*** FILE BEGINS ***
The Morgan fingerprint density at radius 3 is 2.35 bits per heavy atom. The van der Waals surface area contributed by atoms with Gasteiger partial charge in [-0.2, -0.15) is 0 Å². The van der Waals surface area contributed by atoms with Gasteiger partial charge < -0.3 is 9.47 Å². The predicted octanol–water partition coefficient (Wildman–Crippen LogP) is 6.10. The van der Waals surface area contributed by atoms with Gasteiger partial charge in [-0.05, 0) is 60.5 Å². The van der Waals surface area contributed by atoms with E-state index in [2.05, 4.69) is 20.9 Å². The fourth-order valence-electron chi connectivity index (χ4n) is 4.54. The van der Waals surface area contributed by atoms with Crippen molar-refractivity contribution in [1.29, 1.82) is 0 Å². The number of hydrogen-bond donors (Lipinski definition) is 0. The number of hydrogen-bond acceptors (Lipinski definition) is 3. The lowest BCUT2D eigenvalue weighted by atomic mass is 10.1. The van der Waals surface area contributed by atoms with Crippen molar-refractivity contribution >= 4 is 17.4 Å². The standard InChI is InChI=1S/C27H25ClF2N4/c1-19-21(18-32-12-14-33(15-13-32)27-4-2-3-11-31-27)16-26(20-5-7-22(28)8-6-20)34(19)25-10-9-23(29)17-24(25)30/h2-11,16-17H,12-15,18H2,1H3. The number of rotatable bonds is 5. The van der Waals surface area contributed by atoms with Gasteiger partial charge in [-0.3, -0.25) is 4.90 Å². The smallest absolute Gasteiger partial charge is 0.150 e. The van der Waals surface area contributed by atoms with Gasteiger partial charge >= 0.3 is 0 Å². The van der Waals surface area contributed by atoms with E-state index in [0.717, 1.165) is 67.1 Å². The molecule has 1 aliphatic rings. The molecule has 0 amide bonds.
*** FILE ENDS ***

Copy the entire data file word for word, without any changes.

The Morgan fingerprint density at radius 3 is 2.35 bits per heavy atom. The van der Waals surface area contributed by atoms with Gasteiger partial charge in [-0.2, -0.15) is 0 Å². The van der Waals surface area contributed by atoms with Gasteiger partial charge < -0.3 is 9.47 Å². The predicted octanol–water partition coefficient (Wildman–Crippen LogP) is 6.10. The van der Waals surface area contributed by atoms with Gasteiger partial charge in [-0.05, 0) is 60.5 Å². The van der Waals surface area contributed by atoms with E-state index in [2.05, 4.69) is 20.9 Å². The fourth-order valence-electron chi connectivity index (χ4n) is 4.54. The van der Waals surface area contributed by atoms with Crippen molar-refractivity contribution in [1.29, 1.82) is 0 Å². The number of hydrogen-bond donors (Lipinski definition) is 0. The number of hydrogen-bond acceptors (Lipinski definition) is 3. The lowest BCUT2D eigenvalue weighted by atomic mass is 10.1. The van der Waals surface area contributed by atoms with Crippen molar-refractivity contribution >= 4 is 17.4 Å². The standard InChI is InChI=1S/C27H25ClF2N4/c1-19-21(18-32-12-14-33(15-13-32)27-4-2-3-11-31-27)16-26(20-5-7-22(28)8-6-20)34(19)25-10-9-23(29)17-24(25)30/h2-11,16-17H,12-15,18H2,1H3. The number of rotatable bonds is 5. The van der Waals surface area contributed by atoms with Gasteiger partial charge in [-0.3, -0.25) is 4.90 Å². The smallest absolute Gasteiger partial charge is 0.150 e. The van der Waals surface area contributed by atoms with Gasteiger partial charge >= 0.3 is 0 Å². The van der Waals surface area contributed by atoms with E-state index in [0.717, 1.165) is 67.1 Å². The molecule has 1 aliphatic rings. The molecule has 0 amide bonds.